Leon Worden

Term limits, like ruling, ill-advised

Leon Worden · May 14, 1997

California's term-limit law is unconstitutional. So says Claudia Wilken, a federal judge in Oakland who ruled last month that barring assemblymen and senators from ever returning to those offices after serving a fixed number of years would place "a severe burden on the right of . . . citizens to vote for candidates of their choice."

Proposition 140, approved by 3.4 million voters in 1990, limits lawmakers to six years in the assembly and eight years in the senate. Now, after seven years, the ballot measure has thoroughly cleaned house in the assembly and will do so next year in the senate. No one in the assembly today was a member of that body when the measure passed, and the senate's turnover will be complete after the 1998 elections.

The California Supreme Court voted 6-1 to uphold Prop. 140 in 1991. The U.S. Supreme Court declined to review the ruling. A handful of Democratic lawmakers who were termed out of the assembly last year shopped around for a sympathetic judge and filed suit recently in her court, so it's all up in the air again.

Judge Wilken has been roundly criticized as the latest renegade judge to impose her personal views on a voter-approved law. Admittedly -- mind you, I voted against Prop. 140 and would do so again -- Judge Wilken's objection to the "lifetime ban" is flimsy at best. Federal courts have upheld lifetime bans in other states. Even the federal Constitution, by way of the 22nd Amendment, places a two-term lifetime ban on the president. Fortunately, Judge Wilken had the good sense to stay her ruling until an appellate court can review it. For now, term limits are the law of the land.

Are we better off? Ironies abound. Many Republican officials who lined up behind Prop. 140 in 1990 are starting to back away, now that they're the ones who are being termed out. The buzz words you hear these days at GOP conventions are "fair" and "reasonable" term limits, which supposedly mean longer terms, or a chance to run again after a hiatus, or both.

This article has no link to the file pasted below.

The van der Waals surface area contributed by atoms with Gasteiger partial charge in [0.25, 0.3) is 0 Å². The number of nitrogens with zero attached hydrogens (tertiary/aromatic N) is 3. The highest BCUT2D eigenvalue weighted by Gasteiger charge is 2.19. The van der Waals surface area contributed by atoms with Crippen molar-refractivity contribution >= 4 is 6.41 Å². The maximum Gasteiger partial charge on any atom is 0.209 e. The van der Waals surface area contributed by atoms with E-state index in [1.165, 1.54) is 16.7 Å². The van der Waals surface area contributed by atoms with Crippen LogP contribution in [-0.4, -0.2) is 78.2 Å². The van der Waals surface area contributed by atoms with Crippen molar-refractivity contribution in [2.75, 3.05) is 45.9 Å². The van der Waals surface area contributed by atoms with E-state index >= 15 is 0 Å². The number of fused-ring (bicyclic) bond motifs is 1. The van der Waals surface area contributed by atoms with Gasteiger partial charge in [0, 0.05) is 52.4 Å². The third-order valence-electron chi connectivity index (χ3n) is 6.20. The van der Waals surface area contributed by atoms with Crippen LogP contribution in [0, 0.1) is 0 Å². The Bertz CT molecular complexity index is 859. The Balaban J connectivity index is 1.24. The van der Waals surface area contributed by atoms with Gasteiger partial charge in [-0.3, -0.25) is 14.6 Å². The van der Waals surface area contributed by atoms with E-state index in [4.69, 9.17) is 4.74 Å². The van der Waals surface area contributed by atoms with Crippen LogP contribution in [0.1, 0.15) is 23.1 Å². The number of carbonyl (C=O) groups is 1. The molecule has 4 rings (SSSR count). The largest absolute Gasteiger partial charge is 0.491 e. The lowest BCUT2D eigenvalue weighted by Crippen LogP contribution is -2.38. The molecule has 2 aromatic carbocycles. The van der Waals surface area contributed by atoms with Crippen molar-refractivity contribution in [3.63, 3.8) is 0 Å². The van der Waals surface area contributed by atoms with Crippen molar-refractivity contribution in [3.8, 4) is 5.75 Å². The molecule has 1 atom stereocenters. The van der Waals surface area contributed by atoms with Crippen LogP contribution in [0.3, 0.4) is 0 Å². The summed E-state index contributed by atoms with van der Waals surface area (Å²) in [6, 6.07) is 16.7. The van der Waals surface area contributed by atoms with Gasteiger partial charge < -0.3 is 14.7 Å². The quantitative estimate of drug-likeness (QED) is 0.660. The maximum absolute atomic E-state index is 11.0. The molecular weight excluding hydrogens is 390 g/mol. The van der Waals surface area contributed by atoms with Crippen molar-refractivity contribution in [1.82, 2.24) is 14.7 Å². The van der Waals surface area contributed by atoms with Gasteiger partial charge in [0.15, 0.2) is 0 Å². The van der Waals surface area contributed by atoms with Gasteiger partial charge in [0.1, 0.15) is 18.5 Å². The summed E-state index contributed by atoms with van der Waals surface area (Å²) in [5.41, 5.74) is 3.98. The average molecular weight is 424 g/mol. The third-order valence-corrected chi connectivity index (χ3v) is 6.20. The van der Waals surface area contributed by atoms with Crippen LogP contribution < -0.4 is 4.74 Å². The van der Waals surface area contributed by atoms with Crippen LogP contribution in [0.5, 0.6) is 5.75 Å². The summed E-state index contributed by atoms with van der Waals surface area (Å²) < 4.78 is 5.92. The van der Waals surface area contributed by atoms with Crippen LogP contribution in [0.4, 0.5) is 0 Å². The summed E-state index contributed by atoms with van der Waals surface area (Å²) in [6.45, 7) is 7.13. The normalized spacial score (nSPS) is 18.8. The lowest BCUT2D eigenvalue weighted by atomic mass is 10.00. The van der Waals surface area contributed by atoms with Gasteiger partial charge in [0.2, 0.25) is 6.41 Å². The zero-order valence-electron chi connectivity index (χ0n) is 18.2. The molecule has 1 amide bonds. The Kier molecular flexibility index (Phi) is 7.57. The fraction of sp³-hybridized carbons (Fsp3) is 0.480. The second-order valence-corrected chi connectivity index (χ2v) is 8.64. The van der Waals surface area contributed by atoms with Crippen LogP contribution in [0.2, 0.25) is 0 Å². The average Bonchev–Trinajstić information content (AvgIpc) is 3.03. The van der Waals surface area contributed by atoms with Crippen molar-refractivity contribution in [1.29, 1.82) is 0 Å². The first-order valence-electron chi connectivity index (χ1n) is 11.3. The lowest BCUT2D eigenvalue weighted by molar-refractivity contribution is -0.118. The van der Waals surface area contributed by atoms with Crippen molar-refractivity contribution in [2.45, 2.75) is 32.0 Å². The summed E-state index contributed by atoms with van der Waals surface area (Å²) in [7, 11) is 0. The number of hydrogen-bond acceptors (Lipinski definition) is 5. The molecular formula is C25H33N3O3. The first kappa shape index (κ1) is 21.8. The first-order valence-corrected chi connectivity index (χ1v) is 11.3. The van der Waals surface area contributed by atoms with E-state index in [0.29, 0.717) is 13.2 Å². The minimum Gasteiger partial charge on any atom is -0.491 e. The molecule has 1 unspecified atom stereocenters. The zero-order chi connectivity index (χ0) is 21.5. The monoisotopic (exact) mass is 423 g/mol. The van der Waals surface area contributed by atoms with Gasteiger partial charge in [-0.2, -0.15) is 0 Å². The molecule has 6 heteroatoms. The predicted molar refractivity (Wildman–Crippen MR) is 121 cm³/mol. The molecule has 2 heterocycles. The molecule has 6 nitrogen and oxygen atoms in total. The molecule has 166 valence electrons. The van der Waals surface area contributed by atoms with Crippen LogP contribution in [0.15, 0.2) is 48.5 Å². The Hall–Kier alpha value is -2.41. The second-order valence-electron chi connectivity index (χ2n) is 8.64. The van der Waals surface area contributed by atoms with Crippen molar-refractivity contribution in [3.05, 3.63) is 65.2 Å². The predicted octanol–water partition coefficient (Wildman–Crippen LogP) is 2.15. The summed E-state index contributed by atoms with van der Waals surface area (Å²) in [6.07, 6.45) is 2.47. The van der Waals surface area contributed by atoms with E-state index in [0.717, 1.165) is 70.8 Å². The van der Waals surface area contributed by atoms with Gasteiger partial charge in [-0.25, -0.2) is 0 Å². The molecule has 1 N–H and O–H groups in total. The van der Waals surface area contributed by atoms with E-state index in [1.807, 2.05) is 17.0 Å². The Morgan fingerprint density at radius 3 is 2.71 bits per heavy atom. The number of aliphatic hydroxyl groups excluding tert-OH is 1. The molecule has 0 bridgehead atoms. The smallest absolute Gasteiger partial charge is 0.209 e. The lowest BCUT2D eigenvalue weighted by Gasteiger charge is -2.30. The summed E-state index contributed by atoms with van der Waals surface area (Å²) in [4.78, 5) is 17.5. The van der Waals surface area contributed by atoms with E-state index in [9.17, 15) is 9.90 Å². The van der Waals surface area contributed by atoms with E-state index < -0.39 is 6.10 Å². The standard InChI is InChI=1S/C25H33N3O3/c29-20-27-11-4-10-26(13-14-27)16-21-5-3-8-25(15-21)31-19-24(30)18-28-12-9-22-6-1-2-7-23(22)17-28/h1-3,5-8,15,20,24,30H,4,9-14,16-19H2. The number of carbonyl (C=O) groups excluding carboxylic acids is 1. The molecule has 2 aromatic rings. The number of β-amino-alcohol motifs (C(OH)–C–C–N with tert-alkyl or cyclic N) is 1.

There are personal ironies, too. Prop. 140 really began as a vendetta by former Los Angeles County supervisor Pete Shabarum against longtime assembly speaker Willie Brown. Shabarum, who chaired the Prop. 140 campaign, has since been indicted, and Bay Area Democrats still control the legislature. Willie Brown doesn't need to sit on the throne of the assembly to remain one of the most powerful politicians in California.

Prop. 140 has failed to accomplish what many voters sought: the elimination of special-interest influence peddling and a return of power to "the people." Throughout the state today, all we see are the same politicians jockeying for position as assembly members wage costly campaigns for senate and senators for statewide office. The titles change but few faces do.

Even with some new faces, the 1995-96 assembly session was a total waste, punctuated with partisan speakership battles, recall elections and little else. The current session seems quieter and a bit more bipartisan, but no one on either side of the aisle expects that to last.

"Throw the bums out" is a popular mantra, but those who chant it have little knowledge of the workings of government. It doesn't address organizational structure, and besides, it targets the wrong bums. At least the politicians have to go before the voters every two to four years. It's the unelected bureaucrats who truly run the show, and bureaucrats are forever.

As League of Women Voters president Becky Cain said in congressional testimony a couple of years ago, term limits are "a smokescreen, a simplistic answer to hard questions about our government, . . . a meat-axe approach that does not distinguish between legislators whose careers deserve to be cut short and those who deserve reelection." Fixing what's really wrong with the system, she said, is a more complicated process.

Prop. 140 was designed to get rid of Willie Brown and company, but it threw the baby out with the bathwater. If we wanted to fix the problem, we should have faced it head-on. We should have limited the power of the speaker's office.

Unless and until a higher court upholds Judge Wilken's ruling, Republican lawmakers who supported Prop. 140 will just have to live with their decision to term themselves out.

Leon Worden is a Santa Clarita resident. His commentary appears on Wednesdays.

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